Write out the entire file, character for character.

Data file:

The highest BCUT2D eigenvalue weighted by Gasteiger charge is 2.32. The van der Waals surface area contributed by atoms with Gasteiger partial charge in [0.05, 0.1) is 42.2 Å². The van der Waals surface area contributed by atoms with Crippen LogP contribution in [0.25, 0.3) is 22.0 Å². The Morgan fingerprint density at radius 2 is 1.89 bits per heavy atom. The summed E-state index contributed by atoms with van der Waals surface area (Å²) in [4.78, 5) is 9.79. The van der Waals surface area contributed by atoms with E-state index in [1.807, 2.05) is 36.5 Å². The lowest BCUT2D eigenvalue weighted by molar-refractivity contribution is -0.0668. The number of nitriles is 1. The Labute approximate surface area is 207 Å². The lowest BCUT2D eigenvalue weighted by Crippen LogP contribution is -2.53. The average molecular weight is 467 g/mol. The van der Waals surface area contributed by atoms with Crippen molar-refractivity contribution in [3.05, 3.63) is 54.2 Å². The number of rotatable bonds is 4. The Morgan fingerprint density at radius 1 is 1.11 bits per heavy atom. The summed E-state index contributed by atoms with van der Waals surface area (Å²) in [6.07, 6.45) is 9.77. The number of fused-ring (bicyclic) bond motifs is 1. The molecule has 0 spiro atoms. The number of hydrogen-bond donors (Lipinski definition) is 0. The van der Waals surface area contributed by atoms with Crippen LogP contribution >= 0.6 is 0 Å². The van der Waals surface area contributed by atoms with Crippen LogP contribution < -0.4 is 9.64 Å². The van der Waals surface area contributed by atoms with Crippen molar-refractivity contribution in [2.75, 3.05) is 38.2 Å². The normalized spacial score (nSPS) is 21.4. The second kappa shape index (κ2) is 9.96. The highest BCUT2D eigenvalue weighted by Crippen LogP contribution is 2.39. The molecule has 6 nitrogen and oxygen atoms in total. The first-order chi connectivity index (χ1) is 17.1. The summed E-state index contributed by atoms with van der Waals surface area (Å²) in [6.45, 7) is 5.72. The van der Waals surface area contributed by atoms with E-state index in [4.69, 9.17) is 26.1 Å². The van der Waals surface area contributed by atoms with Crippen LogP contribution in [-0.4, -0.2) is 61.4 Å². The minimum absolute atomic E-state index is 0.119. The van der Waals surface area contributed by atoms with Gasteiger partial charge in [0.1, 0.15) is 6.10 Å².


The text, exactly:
The highest BCUT2D eigenvalue weighted by Gasteiger charge is 2.32. The van der Waals surface area contributed by atoms with Gasteiger partial charge in [0.05, 0.1) is 42.2 Å². The van der Waals surface area contributed by atoms with Crippen LogP contribution in [0.25, 0.3) is 22.0 Å². The Morgan fingerprint density at radius 2 is 1.89 bits per heavy atom. The summed E-state index contributed by atoms with van der Waals surface area (Å²) in [4.78, 5) is 9.79. The van der Waals surface area contributed by atoms with E-state index in [1.807, 2.05) is 36.5 Å². The lowest BCUT2D eigenvalue weighted by molar-refractivity contribution is -0.0668. The number of nitriles is 1. The Labute approximate surface area is 207 Å². The lowest BCUT2D eigenvalue weighted by Crippen LogP contribution is -2.53. The average molecular weight is 467 g/mol. The van der Waals surface area contributed by atoms with Crippen molar-refractivity contribution in [3.05, 3.63) is 54.2 Å². The number of rotatable bonds is 4. The Morgan fingerprint density at radius 1 is 1.11 bits per heavy atom. The summed E-state index contributed by atoms with van der Waals surface area (Å²) in [6.07, 6.45) is 9.77. The number of fused-ring (bicyclic) bond motifs is 1. The molecule has 0 spiro atoms. The number of hydrogen-bond donors (Lipinski definition) is 0. The van der Waals surface area contributed by atoms with Crippen LogP contribution >= 0.6 is 0 Å². The van der Waals surface area contributed by atoms with Crippen LogP contribution < -0.4 is 9.64 Å². The van der Waals surface area contributed by atoms with Crippen molar-refractivity contribution in [2.75, 3.05) is 38.2 Å². The normalized spacial score (nSPS) is 21.4. The second kappa shape index (κ2) is 9.96. The highest BCUT2D eigenvalue weighted by Crippen LogP contribution is 2.39. The molecule has 6 nitrogen and oxygen atoms in total. The first-order chi connectivity index (χ1) is 17.1. The summed E-state index contributed by atoms with van der Waals surface area (Å²) in [6.45, 7) is 5.72. The van der Waals surface area contributed by atoms with E-state index in [4.69, 9.17) is 26.1 Å². The van der Waals surface area contributed by atoms with Crippen LogP contribution in [-0.4, -0.2) is 61.4 Å². The minimum absolute atomic E-state index is 0.119. The van der Waals surface area contributed by atoms with Gasteiger partial charge in [0.1, 0.15) is 6.10 Å².